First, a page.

Prof Anne Osbourn

NRP IBA Director
Metabolic Biology

The Osbourn lab investigates plant-derived natural products - function, synthesis, and mechanisms of metabolic diversification.  Much of our work is focussed on terpenes. An important advance from our lab has been the discovery that genes for specialized metabolic pathways are organized in ‘operon-like’ clusters in plant genomes, a finding that has opened up new opportunities for pathway discovery through genome mining, metabolic engineering and synthetic biology.

Terpene pathway discovery, elucidation and engineering.  The terpenes are one of the largest and most diverse classes of plant-derived natural products and have a wide range of applications in the agriculture, pharmaceutical, food and manufacturing industries. These compounds have a high degree of structural complexity, making them inaccessible to organic synthesis or classical combinatorial chemistry.  We have characterised an extensive set of genes and enzymes for triterpene biosynthesis and are using this toolkit to engineer structurally diverse molecules so that we can investigate the relationship between structure and function.  We aim to create new methods, platforms and technologies for the rapid discovery, synthesis and modification of triterpenes that would not otherwise be accessible.

Operon-like gene clusters and synthetic traits. Plant genomes contain thousands of genes with predicted functions in secondary metabolism, but the metabolic diversity of plants remains largely unexplored. We are exploiting the discovery that genes for the synthesis of different classes of specialised metabolite are organised in ‘operon-like’ clusters in diverse plant species to discover new metabolic pathways and chemistries and to gain insights into plant genome structure, organization, regulation and evolution. We are also using synthetic biology approaches for cluster engineering and to make functional synthetic clusters (potential ‘syntraits’).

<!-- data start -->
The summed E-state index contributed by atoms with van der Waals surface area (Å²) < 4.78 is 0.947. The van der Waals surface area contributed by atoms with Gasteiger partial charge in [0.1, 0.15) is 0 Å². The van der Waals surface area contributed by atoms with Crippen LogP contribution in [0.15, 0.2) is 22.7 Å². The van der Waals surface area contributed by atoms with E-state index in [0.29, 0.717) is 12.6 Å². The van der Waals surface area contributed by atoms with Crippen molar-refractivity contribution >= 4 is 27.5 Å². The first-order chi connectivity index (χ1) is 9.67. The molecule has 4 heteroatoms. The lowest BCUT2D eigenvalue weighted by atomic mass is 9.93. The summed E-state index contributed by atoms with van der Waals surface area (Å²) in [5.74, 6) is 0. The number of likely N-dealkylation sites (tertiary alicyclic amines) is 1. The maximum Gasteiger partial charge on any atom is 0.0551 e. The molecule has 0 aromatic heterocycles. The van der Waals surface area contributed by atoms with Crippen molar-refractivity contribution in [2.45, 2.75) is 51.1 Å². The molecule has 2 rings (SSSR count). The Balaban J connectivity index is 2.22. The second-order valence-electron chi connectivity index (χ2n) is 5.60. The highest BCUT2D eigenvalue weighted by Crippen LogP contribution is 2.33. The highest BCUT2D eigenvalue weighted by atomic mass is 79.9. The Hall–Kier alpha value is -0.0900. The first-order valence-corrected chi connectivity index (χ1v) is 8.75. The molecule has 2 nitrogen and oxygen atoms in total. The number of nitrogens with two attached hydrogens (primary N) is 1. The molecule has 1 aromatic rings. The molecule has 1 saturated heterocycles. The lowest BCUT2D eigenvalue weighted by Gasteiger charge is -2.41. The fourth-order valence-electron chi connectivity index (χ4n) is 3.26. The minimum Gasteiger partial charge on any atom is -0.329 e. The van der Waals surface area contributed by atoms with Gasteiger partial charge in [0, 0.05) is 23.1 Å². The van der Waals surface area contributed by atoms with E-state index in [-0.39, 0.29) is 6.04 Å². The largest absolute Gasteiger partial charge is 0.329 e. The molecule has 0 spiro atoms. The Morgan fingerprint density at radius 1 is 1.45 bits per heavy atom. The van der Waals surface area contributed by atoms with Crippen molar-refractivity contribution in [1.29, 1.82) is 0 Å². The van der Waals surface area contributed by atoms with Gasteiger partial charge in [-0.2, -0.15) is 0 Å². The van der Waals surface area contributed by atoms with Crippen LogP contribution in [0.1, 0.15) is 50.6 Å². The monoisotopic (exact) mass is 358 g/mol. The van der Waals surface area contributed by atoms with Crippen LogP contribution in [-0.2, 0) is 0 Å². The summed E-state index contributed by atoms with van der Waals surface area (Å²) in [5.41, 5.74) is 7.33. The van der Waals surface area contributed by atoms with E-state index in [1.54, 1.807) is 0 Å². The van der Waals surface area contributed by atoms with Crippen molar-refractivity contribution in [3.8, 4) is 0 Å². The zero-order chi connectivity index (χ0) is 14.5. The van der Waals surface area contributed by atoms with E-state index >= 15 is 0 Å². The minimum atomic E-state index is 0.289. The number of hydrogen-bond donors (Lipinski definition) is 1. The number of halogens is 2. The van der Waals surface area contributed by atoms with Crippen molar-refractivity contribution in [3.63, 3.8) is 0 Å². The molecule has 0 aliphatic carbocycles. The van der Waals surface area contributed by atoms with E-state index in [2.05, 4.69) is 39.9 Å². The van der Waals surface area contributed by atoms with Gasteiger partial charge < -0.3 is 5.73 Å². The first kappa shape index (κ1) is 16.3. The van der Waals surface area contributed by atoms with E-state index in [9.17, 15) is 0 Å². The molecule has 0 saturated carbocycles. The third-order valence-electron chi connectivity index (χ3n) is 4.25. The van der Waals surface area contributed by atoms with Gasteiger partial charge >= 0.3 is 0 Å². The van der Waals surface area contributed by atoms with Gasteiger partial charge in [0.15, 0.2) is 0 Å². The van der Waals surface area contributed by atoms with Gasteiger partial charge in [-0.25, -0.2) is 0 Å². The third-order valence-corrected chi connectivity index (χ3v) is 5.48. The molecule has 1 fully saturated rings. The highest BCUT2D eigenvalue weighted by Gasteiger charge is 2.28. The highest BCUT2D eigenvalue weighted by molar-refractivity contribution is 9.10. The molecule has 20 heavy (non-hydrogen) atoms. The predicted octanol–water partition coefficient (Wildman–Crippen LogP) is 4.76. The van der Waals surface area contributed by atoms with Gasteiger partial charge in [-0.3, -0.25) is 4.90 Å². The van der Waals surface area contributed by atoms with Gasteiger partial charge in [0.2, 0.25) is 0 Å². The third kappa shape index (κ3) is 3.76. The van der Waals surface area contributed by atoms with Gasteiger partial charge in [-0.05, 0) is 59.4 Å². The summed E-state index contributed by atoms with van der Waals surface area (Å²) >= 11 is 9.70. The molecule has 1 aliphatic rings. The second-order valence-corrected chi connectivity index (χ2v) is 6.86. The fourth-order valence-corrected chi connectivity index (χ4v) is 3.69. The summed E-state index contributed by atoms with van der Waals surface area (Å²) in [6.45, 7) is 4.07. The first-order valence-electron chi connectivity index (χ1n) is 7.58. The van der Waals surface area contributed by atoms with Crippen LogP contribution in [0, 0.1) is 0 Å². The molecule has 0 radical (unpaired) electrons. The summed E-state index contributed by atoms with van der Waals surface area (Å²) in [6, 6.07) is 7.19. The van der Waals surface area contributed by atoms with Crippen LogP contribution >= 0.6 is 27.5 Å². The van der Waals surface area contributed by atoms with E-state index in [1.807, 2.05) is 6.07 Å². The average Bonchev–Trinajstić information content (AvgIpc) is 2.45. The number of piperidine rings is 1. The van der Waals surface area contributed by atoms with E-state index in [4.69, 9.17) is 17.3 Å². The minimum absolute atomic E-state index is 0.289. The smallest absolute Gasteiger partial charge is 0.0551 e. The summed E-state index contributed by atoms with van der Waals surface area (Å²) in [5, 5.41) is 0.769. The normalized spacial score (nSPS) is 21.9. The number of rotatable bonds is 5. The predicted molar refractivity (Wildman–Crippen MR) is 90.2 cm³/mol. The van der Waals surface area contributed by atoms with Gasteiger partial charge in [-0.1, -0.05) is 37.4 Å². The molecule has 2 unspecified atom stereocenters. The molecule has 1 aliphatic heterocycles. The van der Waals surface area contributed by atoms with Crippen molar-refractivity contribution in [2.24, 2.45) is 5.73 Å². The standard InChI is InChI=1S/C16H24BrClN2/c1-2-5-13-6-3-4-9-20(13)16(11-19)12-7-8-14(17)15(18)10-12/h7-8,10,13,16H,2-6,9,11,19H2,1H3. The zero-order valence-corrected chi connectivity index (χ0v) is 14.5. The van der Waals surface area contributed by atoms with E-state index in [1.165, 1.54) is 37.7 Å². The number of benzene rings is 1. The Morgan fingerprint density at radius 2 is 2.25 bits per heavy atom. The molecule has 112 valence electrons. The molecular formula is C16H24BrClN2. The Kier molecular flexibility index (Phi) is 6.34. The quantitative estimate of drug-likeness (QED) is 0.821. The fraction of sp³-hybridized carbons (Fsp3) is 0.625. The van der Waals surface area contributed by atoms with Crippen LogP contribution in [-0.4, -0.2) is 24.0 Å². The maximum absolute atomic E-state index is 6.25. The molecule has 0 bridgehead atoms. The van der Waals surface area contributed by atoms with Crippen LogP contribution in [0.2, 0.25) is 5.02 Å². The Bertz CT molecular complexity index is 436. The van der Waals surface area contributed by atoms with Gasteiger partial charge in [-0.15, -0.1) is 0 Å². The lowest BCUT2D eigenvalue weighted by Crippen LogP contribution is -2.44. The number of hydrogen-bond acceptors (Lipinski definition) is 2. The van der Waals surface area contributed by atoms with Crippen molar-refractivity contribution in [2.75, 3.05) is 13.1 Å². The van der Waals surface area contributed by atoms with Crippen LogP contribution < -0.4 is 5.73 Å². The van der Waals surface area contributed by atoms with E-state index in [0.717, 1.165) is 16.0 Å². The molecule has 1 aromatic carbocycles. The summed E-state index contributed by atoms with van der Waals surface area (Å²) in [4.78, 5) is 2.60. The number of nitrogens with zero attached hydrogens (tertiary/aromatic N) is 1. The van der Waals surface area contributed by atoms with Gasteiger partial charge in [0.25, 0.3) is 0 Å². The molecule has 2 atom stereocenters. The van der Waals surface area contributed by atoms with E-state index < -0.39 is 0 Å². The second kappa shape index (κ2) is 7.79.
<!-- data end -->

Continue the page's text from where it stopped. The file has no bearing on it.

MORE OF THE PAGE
In addition to the above, I developed and co-ordinate the Science, Art and Writing (SAW) Initiative, a cross-curricular science education outreach programme (


Using ‘chemical origami’ to generate customisable, high-value chemicals from plants

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John Innes Centre scientists mine plant genomes for valuable chemicals

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New funding puts Norwich at the heart of green technologies

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Recent Publications

Zhou Y., Ma Y., Zeng J., Duan L., Xue X., Wang H., Lin T., Liu Z., Zeng K., Zhong Y., Zhang S., Hu Q., Liu M., Zhang H., Reed J., Moses T., Liu X., Huang P., Qing Z., Liu X., Tu P., Kuang H., Zhang Z., Osbourn A., Ro D. K., Shang Y., Huang S. (2016)

Convergence and divergence of bitterness biosynthesis and regulation in Cucurbitaceae.

Nature plants 2 p16183

Publisher’s version: 10.1038/nplants.2016.183

Salmon M., Thimmappa R., Minto R., Melton R., Hughes R., O'Maille P., Hemmings A. M., Osbourn A. (2016)

A conserved amino acid residue critical for product and substrate specificity in plant triterpene synthases.

Proceedings of the National Academy of Sciences of the United States of America 113(30) pE4407-E4414

Publisher’s version: 10.1073/pnas.1605509113

Nuetzmann H. W., Huang A., Osbourn A. (2016)

Tansley Review: Plant metabolic clusters - from genetics to genomics

Yu N., Nützmann H. W., MacDonald J. T., Moore B., Field B., Berriri S., Trick M., Rosser S. J., Kumar S. V., Freemont P. S., Osbourn A. (2016)

Delineation of metabolic gene clusters in plant genomes by chromatin signatures.

Nucleic Acids Research 44 p1-11

Publisher’s version: 10.1093/nar/gkw100

View All

Anne Osbourn

  • Michael Stephenson Postdoctoral Scientist
  • Dr Colette Matthewman Project Manager
  • James Reed Postgraduate Student
  • Dr Jennifer Rant Postdoctoral Scientist
  • Anastasia Orme Postgraduate Student
  • Dr Hans-Wilhelm Nutzmann Postdoctoral Scientist
  • Rachel Melton Research Assistant
  • Thomas Louveau Postdoctoral Scientist
  • Dr Aymeric Leveau Postdoctoral Scientist
  • Dr Ramesha Bheemanahally Thimmappa Postdoctoral Scientist


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